The 21.1-megapixel Canon EOS 1Ds Mark III is Canon's flagship professional DSLR.
Features and Design
This is a big camera with a big feature set. The magnesium alloy body alone weighs 1,210g without a lens and battery. Within that body lies a pair of DIGIC III processors, required to transform the large files that are generated by the hefty 36x24mm full-frame sensor.
That sensor is a newly designed CMOS type with 21.1 million effective pixels with an additional 800,000 pixels making up the black masking border used for calibration. Each photosite of the CMOS sensor features its own noise-reduction circuitry, along with individual amplifiers to speed up the transfer process of the signal from the sensor to the processors. Canon claims that this system results in faster image transfers, lower noise and reduced power consumption.
But what exactly does a 21-megapixel sensor offer that a lower-resolution one doesn’t? The obvious answer is larger images, but apart from the fact that few of us print at 18×13 inches at 300dpi, or larger at a lower print resolution, what does this matter? Well, if you print smaller then your images will be sharper.
And who exactly needs 21-megpixels anyway? The answer here is that the EOS 1Ds is aimed mainly at studio photographers, who do need larger images for ad campaigns, double page magazine spreads (with cropping) and large fine art prints. In short, more pixels have significant commercial advantages. For the studio-based pro too, the chance to achieve high resolution images from a DSLR body as opposed to images from often-unwieldy medium format cameras coupled with digital backs can free up their camera from tripods and increase shooting speed, to name just a couple of plus points.
The sensor doesn’t just offer high resolution, though. Along with other new Canon cameras, the EOS 1Ds Mk III has built-in dust reduction courtesy of the EOS Integrated Cleaning System. This works as a three-way attack on dust. First, an anti-static filter covers the sensor, reducing the chances of dust adhering to the sensor in the first place. Second, a supersonic signal is generated at the sensor during start-up to dislodge any dust that does manage to make its way to the surface, before a software-based dust-removal system checks the images as they are downloaded and effectively automatically clones out any dust that is found on the image or across a range of images, thus completing the process.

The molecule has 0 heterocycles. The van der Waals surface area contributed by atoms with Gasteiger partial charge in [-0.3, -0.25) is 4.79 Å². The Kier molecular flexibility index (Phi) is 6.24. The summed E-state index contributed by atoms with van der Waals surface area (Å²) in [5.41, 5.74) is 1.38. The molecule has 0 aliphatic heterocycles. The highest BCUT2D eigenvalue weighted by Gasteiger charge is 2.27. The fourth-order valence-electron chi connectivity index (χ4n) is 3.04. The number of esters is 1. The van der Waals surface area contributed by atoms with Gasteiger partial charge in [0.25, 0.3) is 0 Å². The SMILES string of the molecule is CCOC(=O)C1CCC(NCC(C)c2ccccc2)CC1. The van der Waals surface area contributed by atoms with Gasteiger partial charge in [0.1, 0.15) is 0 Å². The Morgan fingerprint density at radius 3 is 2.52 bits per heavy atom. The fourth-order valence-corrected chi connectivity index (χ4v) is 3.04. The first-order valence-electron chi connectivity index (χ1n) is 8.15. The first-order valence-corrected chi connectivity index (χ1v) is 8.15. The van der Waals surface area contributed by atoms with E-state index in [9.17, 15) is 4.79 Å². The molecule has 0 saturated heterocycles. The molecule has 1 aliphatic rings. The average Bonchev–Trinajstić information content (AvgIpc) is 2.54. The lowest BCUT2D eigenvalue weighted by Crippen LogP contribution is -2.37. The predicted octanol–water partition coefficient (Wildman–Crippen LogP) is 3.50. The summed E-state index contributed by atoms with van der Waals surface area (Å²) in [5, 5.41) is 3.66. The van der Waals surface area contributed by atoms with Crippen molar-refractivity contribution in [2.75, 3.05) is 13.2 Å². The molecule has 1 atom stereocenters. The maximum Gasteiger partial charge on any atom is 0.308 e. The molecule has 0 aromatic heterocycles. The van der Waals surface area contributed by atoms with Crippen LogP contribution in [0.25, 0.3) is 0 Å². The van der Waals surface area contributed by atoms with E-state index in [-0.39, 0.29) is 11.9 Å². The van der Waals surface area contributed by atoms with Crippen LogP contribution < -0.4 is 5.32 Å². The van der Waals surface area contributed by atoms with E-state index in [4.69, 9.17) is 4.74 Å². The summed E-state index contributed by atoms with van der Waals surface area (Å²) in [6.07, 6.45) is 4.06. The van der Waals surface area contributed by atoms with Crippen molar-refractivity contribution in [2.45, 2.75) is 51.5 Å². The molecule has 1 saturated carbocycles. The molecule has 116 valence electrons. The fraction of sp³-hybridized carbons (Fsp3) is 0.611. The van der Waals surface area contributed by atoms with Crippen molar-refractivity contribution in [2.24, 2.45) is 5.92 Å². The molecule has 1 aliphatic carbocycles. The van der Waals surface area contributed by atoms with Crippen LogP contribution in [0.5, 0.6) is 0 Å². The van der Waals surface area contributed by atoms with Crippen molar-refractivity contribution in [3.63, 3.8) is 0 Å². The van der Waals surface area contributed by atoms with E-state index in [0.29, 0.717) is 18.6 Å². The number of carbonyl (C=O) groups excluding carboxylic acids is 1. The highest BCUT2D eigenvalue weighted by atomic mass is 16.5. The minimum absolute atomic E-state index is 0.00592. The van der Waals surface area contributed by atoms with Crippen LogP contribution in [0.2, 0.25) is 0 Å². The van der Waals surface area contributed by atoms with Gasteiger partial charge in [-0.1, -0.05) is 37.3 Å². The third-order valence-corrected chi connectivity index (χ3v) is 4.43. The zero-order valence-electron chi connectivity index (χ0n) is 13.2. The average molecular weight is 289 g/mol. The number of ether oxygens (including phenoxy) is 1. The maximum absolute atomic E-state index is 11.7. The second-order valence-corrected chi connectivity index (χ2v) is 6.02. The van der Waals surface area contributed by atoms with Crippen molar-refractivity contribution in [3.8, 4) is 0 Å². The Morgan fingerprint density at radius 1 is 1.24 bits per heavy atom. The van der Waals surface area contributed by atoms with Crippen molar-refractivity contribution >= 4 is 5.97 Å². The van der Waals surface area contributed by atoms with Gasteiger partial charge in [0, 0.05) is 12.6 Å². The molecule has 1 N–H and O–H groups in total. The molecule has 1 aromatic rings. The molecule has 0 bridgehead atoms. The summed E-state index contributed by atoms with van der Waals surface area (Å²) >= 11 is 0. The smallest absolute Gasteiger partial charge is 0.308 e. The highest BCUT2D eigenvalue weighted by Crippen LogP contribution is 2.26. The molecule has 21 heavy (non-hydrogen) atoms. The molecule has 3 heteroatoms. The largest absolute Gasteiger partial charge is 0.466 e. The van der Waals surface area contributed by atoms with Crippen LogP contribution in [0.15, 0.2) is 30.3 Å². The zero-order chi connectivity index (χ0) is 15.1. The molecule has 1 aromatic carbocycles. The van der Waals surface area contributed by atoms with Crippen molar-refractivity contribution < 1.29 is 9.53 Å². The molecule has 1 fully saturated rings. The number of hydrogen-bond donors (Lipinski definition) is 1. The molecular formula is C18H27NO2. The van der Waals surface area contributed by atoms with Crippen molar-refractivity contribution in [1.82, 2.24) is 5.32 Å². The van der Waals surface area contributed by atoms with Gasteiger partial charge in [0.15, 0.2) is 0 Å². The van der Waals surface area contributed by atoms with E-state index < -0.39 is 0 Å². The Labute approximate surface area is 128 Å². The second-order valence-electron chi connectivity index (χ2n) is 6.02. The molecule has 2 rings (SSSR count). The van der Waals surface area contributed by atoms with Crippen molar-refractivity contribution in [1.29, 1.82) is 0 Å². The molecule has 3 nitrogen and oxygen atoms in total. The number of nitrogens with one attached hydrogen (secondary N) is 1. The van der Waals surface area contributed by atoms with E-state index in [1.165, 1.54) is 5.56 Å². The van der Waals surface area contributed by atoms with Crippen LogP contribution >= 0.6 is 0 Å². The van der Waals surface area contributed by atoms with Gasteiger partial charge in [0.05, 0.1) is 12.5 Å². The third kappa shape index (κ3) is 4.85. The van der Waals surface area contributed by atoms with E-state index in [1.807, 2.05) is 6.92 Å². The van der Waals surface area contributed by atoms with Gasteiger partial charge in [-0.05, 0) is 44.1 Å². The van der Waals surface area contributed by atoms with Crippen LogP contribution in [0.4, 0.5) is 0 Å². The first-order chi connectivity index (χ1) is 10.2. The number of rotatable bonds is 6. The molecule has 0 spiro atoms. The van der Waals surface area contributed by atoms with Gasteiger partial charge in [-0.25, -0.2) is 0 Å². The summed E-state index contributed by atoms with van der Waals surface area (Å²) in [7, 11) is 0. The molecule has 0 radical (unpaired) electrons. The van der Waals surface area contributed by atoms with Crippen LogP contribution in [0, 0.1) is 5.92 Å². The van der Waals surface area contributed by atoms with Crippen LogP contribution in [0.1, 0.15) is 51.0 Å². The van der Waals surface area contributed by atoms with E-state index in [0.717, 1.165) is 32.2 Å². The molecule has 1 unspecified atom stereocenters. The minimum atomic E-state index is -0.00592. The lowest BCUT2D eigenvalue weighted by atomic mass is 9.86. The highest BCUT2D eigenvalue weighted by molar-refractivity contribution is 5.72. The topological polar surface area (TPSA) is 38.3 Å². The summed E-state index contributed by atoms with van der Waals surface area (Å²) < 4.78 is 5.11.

DIGIC III Processor
We mentioned that the camera has twin DIGIC III processors, compared with other cameras with single chips. The EOS 1Ds Mk III produces big files so it needs to quickly process and then push those files through the workflow pipeline as fast as possible. With a frame rate of 5fps it’s not the fastest, but it’s still fast and doubling the processing power at least keeps the camera’s speed at a working level, and is comparable to the majority of lower-resolution cameras. It’s not designed for sport and reportage, so isn’t a competitor of the Nikon D3, and besides the EOS 1D Mk III is better suited to fast, prolonged shooting with its 10fps burst rate working up to 110 JPEGs.
Canon hasn’t given details regarding the camera’s buffer size but it’ll need to be fairly substantial to deal with images of this size. This is the memory that holds and transfers images between processor and memory card. If you have a slow transfer card write speed, the buffer holds the images that have been shot rather like an air traffic holding pattern that keeps planes in the air until a slot on the runway is free.
As a professional camera, there are no scene modes, but within the menu are Canon’s Picture Styles that are standard on all current EOS models. These offer a variety of image flavours, setting parameters to make the most from subjects such as portraits and landscapes, as well as varying colour tones with standard, monochrome, neutral and faithful options. There are also three user-defined settings, which can all be adjusted to suit your own preference.
As for other photographic controls, the camera is equipped with the standard PASM modes, while a choice of drive modes offers 5fps shooting with single and continuous AF.
Shutter speeds ranging from 30sec to 1/8000sec and Bulb add to the professional spec, as does the comprehensive white balance settings including WB compensation. The sensitivity of the sensor covers a respectable ISO 100-1600 in normal use, with a Low and High mode of ISO 50 and 3200 respectively. While this doesn’t compare to the Nikon D3, it suits most needs, especially in the studio.
As for the camera’s focus system, the 1DS Mk III retains the same 45-point system of the Mk II, but now includes 19 cross-type points instead of the seven on the older model. Similarly, the new model has an improved metering system upping the evaluative stakes with 45 zones, over the previous 21, all linked to the AF system.
Finally, Canon has added live view to the 3in monitor, allowing live viewing of the subject to be shot directly on the monitor. Disappointingly, this feature works only in manual focus mode, though a 10x zoom view is available for critical focus checks.
There’s nothing especially unique about the layout of the camera which keeps almost the same interface as other Canon digital SLR cameras. Even if you’ve only used an entry-level EOS model before, the 1Ds Mk III will be immediately familiar. Of course, there is the question of size, and this is a much larger camera than any other in the range, other than the 1D Mk III.
Part of the size increase comes from the rugged build and incorporation of the large sensor, but also the added size of the powerful battery and built-in vertical grip. In vertical shooting the camera offers much the same controls around the shutter release button as its top-plate partner, including AF controls, AF/AE lock and a front command dial for changing shutter or aperture (depending on what exposure mode you’re using).